Risk, Reward, and Regret

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After a crummy first half, we talked on the Dreamcast about how the Chicago Cubs might go about turning their season around to win the division as most of us thought they would this year.  I think most of us figured that the Cubs had a lot of position player depth, and would therefore use their surplus to somehow bolster their one glaring weakness in starting pitching.

As you can guess from most of the reactions (some of which are curated here), nobody expected the Jose Quintana trade for various reasons (except for two very excellently named Reddit users).  Even Theo Epstein was uncertain that the trade could ever happen between the Cubs and White Sox, but it appeared that logical minds prevailed and a fair trade was consummated.

We knew that any trade for a young, cost-controlled starter would be painful, and losing Eloy Jimenez is a tough pill to swallow.  But consider that Eloy was only considered the “top” Cubs prospect because, well, all the other prospects are now in Chicago.  And also consider that both Eloy and Dylan Cease are years away from being impactful at the major league level.  So while there might be some future regret here, this front office has already delivered on the highest level, so any regret will be tempered by that.

I do admit to retrospectively being annoyed by the Rich Harden trade, as nobody knew that Josh Donaldson would turn out to be an MVP-caliber player in Toronto way after the fact.  Or the Matt Garza trade that now made us pine for Chris Archer.  Or the Aroldis Chapman trade that I kind of hated at the time but still understood, that sent Gleyber Torres away.  Not to mention the part where Adam Warren sucked as a Cub but was perfectly fine as a Yankee.  But every single one of those trades (well, except maybe for the Garza one, ugh) had a purpose in the context of that season.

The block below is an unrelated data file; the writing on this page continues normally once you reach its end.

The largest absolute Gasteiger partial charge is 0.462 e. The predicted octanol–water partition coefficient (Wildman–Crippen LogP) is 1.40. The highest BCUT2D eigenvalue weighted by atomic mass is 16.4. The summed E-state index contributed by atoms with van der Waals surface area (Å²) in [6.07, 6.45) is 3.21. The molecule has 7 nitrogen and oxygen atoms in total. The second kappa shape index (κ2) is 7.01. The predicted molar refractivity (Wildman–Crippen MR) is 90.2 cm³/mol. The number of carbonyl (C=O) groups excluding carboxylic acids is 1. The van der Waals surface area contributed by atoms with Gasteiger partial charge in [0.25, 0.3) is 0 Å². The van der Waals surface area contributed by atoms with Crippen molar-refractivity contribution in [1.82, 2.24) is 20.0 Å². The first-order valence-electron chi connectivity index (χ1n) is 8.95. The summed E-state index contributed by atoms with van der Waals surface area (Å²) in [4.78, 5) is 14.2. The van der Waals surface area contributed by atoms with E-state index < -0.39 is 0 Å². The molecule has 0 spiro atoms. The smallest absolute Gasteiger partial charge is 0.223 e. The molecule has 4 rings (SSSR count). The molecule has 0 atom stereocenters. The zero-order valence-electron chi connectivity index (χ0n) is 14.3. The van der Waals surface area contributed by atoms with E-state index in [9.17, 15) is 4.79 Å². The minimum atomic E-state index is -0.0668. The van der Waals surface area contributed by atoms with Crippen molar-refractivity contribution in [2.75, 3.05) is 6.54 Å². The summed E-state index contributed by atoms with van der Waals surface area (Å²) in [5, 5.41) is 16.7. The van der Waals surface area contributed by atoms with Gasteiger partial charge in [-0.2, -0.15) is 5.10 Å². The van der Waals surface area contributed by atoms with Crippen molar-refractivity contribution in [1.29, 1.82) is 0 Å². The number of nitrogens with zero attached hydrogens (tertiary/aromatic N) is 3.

As humans with emotional attachments to nice things, we like to keep our own prospects, but ultimately we can see why some risks had to be made, the rewards that come from them (especially the Chapman trade, even after Game Seven), and we deal with the regrets further on down the line if they come.  I imagine that the Oakland A’s still feel a bit of a stomach punch for giving up Addison Russell, and the Rangers probably weren’t too happy about Kyle Hendricks and Carl Edwards Jr working out so well with the Cubs.  Again, like the Cubs during this competitive window, they just did what they felt was the best for the organization at the time, accepted the risk, and dealt with the regrets later just as I feel with Donaldson and Archer in retrospect.  That, I suppose, is an appropriate analogy for all things in life.  While they are obviously very good at baseball NOW, we will never know if that would have happened if they remained with the Cubs, kind of like how Adam Warren sucked as a Cub.  So we make the best decisions possible at each point in our lives (or if running a baseball club) and deal with the consequences as they come.

Jed Hoyer has touted the Quintana trade as not just helping this year, but for up to three years past this season as he is under team control through at least 2020 with inexpensive team options.  This means that the Cubs can continue to ride their young championship core (they already won one, remember?) and use their financial flexibility to fill in the gaps.  We will accept that this was a good trade at the time it was made, and that whatever regrets we might have will be several years down the line after some rewards have been realized.  With still a couple weeks before the trade deadline, it’s nice to know that even with the farm system seemingly depleted, there might still be enough left to make other moves (hello, Sonny Gray?), so stay tuned…

 

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About Rice Cube

Rice Cube is the executive vice president of snark at World Series Dreaming. He loves all things Cubs, with notable exceptions (specifically, the part of Cubs fandom that pisses him off). Follow on Twitter at cubicsnarkonia

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